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Broken 2013

NR
4.1 out of 5 stars (78) IMDb 7.3/10

A 12-year-old girl has a startling coming of age as she is witness to a series of events that involve violence, sexuality, hatred and deceit in her own neighborhood.

Starring:
Charlie Booty, Lily James
Runtime:
1 hour, 30 minutes

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By prisrob TOP 100 REVIEWERVINE VOICE on March 1, 2014
Format: Amazon Video
This film is a peak into the bi-polar reality of today's society. Filmed in the UK, we follow a young girl, Eloise Laurence, as she observes the life around her. She lives in a cul-de-sac of three families, all of them are Broken. One family across the street has a brain damaged son that the parents have no idea how to handle, next door a man whose wife died and left him with three young daughters, all self absorbed and start the lie that ends in tragedy. 'Skunk' as she is known, the 11 year old, lives with her father and brother. Her mother left home when she was small. They have an Au pair, a young attractive woman who lives with them. She is involved with a young man they all like, but that falls to pieces when, Martin, the young man becomes a commitment phobe.

One lie starts the process of violence, arrests, commitment to a mental institution and then great tragedy. Throughout this process, Skunk is trying to take it all, deal with a new school, a new friend and the lives of those around her falling apart. At times the film seemed too much. Too much for these three families, do they all have to go through life's turmoils and troubles, does no one get a break? The writing is superb, the acting top notch. Tom Roth plays Skunk's father, a therapist of sorts, it seems he needed to start with himself, his family, then the neighbors.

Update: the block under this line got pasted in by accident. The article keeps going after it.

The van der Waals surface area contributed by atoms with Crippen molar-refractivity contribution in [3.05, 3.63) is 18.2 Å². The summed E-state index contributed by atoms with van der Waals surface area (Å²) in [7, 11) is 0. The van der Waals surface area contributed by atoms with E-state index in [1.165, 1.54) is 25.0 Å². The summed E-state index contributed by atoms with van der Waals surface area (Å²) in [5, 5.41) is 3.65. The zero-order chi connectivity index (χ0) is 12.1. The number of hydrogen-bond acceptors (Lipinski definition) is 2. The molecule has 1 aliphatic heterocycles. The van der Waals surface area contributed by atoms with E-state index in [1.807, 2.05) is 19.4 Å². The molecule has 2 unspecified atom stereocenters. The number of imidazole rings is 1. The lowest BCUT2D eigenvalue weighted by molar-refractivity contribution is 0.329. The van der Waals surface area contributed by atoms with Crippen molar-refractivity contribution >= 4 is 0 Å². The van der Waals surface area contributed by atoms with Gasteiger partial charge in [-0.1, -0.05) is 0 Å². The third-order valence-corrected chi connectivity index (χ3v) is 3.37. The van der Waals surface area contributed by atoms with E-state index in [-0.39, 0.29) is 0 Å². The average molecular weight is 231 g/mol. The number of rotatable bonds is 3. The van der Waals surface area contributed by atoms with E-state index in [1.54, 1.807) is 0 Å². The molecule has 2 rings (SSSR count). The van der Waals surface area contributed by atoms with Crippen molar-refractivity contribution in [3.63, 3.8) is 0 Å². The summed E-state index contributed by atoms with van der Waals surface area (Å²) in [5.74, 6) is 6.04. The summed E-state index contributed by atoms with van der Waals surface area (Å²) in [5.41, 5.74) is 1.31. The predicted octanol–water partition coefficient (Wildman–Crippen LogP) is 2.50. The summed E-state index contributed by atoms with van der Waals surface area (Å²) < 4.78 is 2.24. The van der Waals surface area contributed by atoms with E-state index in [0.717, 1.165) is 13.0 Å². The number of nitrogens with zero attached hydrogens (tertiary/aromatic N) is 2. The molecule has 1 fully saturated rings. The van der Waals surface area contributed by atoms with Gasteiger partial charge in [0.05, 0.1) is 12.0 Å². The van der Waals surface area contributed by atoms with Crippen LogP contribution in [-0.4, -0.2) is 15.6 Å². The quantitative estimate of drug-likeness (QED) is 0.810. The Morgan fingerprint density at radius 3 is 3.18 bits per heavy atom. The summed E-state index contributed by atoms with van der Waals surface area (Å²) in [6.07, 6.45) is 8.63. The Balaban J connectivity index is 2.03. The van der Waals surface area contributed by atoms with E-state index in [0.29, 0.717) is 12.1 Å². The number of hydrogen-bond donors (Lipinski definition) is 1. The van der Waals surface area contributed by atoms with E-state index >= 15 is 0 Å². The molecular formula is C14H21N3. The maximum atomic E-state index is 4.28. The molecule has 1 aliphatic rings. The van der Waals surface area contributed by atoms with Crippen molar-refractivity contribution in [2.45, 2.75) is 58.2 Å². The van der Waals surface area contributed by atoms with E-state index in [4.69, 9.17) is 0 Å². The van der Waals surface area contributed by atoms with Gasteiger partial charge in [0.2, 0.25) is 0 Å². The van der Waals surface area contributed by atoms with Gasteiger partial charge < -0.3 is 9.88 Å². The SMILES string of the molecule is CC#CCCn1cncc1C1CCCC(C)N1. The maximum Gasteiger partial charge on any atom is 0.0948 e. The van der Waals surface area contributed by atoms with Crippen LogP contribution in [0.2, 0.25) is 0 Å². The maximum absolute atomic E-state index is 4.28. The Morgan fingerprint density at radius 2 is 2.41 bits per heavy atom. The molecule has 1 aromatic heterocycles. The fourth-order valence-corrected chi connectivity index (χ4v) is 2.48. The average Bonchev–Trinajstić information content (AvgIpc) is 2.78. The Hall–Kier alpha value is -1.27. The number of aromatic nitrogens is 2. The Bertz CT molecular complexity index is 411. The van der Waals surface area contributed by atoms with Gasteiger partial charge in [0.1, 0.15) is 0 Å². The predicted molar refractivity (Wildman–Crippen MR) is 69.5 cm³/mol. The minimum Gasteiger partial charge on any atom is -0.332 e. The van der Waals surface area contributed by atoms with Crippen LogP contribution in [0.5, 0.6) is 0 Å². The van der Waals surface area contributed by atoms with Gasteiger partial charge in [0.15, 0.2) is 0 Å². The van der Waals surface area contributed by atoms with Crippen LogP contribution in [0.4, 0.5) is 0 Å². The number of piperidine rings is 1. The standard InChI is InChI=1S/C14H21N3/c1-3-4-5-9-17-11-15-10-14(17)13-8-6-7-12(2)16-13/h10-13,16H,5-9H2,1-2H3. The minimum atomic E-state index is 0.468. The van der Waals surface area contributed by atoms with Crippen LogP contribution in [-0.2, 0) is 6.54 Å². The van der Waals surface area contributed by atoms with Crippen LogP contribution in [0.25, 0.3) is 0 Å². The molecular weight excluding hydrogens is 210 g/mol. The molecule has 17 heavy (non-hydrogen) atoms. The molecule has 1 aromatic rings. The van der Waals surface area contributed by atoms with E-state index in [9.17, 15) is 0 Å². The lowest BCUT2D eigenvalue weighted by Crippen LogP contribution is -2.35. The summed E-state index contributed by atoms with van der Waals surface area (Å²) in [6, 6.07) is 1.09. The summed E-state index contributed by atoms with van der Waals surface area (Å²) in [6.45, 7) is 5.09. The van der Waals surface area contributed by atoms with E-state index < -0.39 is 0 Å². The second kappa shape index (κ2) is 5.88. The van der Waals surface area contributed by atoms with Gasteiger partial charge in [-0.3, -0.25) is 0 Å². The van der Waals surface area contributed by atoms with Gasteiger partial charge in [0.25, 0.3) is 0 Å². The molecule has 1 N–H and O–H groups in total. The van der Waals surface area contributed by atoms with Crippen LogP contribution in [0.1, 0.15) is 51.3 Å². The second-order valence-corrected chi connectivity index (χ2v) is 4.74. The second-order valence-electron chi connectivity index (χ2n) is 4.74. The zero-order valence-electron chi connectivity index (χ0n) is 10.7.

If this is a microcosmic of our society, we certainly need help. A good start is for parents and children to start with a trusting, loving relationship. This film can be pretty gruesome in parts, violent and emotionally difficult to take. Use some caution, we are all broken, and this film magnifies all of us.

Recommended. prisrob 03-01-14
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Format: DVD
I am a big fan of the on-going Film Movement DVD library of foreign and indie movies. This is the January, 2013 release in the Film Movement DVD of the Month Club, and will be released to the public at large in the months to come.

"Broken" (2012 release from the UK; 91 min.) brings the story of an 11 yr. old diabetic girl nicknamed Skunk (played by Eloise Laurence), who lives on a cul-de-sac in a very much middle-class neighborhood in Britain. At the beginning of the movie Skunk sees Rick, a young man living across the street, getting violently beaten up by yet another neighbor, Mr. Oswald. We later learn that one of Oswald's daughters, in order to save face, told her dad that Rick raped her, following which Oswalt in a rage pummels Rick. We meet other charachters like Skunk's immediately family (her dad is played by Tom Roth), and also Mike, the teacher and boyfriend of Skunk's live-in au-pair. Given the plot-heavy nature of the movie, to tell you much more would flat-out ruin your viewing experience, you'll just have to see how it all plays out.